My last post was very meta; in that I talked about the right to pursue happiness in general terms. But what does all of that theorizing really mean for you and me? As the pursuit of happiness is such a personal issue, I can’t even begin to imagine what it means for you. It could mean buying a yacht and sailing the seven seas, it could be owning an NFL franchise, it could be finding a cure for cancer.

But what I can do is share with you my personal overarching goal, and how I’m pursuing it, in the hopes that it will inspire you and help you discern and pursue your own. My dream, very simply, is to never again have my day ruined by being upbraided by a boss.

My Pursuit of Happiness

For me, it’s very simple. My goal is to never be in a position relative to another person that he or she can send me an angry email that will make me feel small, cause me to doubt myself, cause me distress or reduce my will to move forward. I think it’s a very instructive goal because its 1) fairly modest, 2) conventionally unrealistic, and 3) very personal to me.
You see, I suffer from clinical depression. I’m in remission right now, but the last fifteen months have been a bear. I don’t know what the rust cause of my depression are, but I suspect they have something to do with being picked on a lot as a kid, and being in a relatively low supportive, high stress environment as an adult. As an attorney, especially in private practice, I got yelled at a lot. Getting yelled at was my biggest fear and my biggest cause of stress. Initially, I thought it would get easier to deal with over time, but it didn’t. It got worse every time. After 42 years of living, I know that I have a thin skin. I know what physically hurts me and I want to avoid it. The greatest pleasure of my life would be to never have to deal with it again.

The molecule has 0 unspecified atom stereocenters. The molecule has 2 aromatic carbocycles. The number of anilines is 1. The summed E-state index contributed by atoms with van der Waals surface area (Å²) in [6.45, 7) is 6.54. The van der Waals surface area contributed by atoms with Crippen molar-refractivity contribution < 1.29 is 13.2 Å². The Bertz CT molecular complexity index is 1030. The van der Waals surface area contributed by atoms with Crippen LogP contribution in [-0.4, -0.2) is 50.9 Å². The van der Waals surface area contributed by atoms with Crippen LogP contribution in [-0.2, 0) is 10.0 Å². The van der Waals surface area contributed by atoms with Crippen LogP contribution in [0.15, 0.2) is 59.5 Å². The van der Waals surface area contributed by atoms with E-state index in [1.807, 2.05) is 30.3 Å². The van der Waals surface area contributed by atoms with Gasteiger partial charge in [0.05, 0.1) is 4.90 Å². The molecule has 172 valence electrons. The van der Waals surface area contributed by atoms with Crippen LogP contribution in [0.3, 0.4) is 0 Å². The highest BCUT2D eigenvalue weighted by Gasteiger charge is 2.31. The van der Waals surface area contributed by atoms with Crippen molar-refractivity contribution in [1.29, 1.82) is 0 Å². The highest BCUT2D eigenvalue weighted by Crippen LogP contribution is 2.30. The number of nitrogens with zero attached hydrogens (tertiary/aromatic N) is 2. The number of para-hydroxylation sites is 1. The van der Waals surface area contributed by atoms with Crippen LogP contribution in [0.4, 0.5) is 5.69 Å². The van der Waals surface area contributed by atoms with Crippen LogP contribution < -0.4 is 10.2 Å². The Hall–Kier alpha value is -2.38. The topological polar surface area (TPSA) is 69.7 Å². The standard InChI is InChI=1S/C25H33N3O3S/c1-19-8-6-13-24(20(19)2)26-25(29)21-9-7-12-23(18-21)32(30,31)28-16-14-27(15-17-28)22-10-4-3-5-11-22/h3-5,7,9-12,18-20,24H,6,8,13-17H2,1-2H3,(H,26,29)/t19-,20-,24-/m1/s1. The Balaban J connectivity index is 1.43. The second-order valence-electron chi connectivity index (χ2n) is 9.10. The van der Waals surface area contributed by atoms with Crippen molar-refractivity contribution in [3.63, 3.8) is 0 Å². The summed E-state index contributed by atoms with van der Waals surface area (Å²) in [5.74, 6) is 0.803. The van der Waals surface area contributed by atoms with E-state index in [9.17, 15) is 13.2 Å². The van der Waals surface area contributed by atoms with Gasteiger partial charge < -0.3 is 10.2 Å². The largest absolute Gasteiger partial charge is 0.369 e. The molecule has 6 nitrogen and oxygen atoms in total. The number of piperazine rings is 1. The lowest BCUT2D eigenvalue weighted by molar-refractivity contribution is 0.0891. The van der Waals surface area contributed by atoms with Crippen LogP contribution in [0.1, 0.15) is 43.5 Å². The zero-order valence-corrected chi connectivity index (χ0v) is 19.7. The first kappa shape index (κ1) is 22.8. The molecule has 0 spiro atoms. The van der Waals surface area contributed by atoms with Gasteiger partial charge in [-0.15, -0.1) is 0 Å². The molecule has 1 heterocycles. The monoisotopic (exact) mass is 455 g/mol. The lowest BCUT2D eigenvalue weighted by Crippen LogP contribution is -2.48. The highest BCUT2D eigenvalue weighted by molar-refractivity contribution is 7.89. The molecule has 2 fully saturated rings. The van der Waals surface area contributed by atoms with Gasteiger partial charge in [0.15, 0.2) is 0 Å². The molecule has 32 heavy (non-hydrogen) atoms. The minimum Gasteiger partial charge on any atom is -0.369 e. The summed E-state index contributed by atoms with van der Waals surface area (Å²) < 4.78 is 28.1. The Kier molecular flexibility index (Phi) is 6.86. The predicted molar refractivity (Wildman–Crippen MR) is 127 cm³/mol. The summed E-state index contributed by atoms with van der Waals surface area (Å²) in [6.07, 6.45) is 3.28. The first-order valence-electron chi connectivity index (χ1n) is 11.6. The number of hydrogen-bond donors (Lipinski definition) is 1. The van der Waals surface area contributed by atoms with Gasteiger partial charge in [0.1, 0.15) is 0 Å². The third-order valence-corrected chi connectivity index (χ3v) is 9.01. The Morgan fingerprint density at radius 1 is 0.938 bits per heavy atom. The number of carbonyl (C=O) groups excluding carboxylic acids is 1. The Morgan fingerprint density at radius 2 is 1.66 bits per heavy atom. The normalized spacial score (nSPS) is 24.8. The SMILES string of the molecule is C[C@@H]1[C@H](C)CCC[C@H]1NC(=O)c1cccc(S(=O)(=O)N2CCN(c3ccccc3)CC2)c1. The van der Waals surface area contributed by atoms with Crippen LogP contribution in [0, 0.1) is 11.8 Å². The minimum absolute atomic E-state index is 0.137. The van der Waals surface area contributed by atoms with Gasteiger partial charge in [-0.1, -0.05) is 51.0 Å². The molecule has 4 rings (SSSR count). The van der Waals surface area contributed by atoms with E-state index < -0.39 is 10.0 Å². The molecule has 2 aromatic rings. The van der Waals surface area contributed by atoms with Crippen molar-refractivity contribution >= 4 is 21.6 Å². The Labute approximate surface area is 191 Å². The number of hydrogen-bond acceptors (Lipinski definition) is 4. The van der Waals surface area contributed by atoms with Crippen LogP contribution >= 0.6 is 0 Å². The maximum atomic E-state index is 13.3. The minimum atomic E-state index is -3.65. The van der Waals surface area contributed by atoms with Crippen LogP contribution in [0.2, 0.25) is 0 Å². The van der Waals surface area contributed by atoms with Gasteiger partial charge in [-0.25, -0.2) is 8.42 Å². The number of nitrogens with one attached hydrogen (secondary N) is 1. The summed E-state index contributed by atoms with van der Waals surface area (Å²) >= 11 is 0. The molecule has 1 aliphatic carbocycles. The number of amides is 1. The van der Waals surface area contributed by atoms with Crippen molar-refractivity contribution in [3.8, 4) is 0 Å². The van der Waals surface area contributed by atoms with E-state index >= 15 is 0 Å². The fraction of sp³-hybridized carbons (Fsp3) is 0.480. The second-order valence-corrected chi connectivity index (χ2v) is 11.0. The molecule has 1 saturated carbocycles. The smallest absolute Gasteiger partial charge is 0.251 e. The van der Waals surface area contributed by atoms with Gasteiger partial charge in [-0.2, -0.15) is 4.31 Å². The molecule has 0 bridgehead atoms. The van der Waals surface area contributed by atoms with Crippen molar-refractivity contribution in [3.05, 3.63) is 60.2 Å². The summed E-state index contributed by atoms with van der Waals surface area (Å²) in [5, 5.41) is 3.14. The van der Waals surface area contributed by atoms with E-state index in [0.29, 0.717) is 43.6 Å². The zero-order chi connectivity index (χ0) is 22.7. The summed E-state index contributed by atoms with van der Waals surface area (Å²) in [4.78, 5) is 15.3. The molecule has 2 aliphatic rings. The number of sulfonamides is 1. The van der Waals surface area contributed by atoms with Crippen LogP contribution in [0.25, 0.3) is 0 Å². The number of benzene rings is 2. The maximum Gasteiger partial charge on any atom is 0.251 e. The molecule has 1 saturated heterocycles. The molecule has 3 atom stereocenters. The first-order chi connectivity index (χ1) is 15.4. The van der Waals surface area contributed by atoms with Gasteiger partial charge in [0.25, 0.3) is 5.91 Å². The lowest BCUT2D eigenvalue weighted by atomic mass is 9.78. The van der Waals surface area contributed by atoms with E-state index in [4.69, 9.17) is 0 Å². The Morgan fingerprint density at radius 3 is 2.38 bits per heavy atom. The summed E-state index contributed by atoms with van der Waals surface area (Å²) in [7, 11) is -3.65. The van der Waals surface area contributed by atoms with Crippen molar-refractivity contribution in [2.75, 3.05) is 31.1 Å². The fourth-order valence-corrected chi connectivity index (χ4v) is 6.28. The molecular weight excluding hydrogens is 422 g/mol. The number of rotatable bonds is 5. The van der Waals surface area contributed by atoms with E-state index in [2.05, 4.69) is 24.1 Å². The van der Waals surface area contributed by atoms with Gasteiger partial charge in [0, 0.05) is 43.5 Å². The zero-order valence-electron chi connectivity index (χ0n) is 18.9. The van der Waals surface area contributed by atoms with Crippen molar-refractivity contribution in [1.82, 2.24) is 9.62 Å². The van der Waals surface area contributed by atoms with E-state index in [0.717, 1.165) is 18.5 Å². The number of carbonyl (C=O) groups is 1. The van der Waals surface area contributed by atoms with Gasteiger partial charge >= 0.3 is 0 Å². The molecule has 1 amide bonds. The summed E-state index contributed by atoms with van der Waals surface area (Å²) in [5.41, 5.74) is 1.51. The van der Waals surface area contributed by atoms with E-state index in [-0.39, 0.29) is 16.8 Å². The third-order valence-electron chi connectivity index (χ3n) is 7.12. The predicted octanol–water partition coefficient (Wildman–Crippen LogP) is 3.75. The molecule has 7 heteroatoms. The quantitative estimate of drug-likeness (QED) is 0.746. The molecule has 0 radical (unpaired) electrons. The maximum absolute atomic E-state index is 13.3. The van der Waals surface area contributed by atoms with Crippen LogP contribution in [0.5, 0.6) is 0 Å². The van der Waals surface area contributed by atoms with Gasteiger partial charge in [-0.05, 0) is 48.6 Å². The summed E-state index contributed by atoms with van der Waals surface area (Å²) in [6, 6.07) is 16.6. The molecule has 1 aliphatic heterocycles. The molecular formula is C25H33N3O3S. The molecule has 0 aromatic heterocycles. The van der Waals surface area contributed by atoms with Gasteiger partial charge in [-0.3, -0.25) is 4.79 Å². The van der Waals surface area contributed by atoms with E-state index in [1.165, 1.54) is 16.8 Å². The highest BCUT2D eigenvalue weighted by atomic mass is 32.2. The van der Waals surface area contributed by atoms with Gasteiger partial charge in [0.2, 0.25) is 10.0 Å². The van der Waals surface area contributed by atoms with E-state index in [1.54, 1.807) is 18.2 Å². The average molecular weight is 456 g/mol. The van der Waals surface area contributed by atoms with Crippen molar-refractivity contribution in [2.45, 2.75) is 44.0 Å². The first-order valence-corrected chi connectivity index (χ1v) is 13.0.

This is not to say that I MUST achieve my goal in order to function. Obviously, I’ve achieved a measure of success up to now, and I’m sure that if I had to, I could continue to succeed all the while getting yelled at. And I may have to. But I don’t want to. I have set forth a tangible goal, however implausible, and I have a plan to achieve it. I may or I may not. I have no right to achieve it, but I absolutely have a right to pursue it because it’s MY dream.

Most of you would probably say that it’s an unrealistic dream. That you will get coffee for somebody. That there is no way around having a boss, and no way to completely avoid the wrath of people who have power over you. Perhaps a certain amount of criticism is even helpful. However unrealistic, I know what I want, I have a right to want it, and I have a right to try to get it. If I manage it, more power to me.

Your Pursuit of Happiness

As I said at the beginning of this entry, I can’t tell you what your dream is, or should be. But, using my own as a model, I can offer a few pieces of advice to help get you on the road to pursuing it:

  1. Know yourself—really take the time to reflect on who you are. What gets you going in the morning? What do you love? Why do you love it? What do you hate? What makes you sick? Only when you know yourself inside and out will you be able to know what you really want out of life.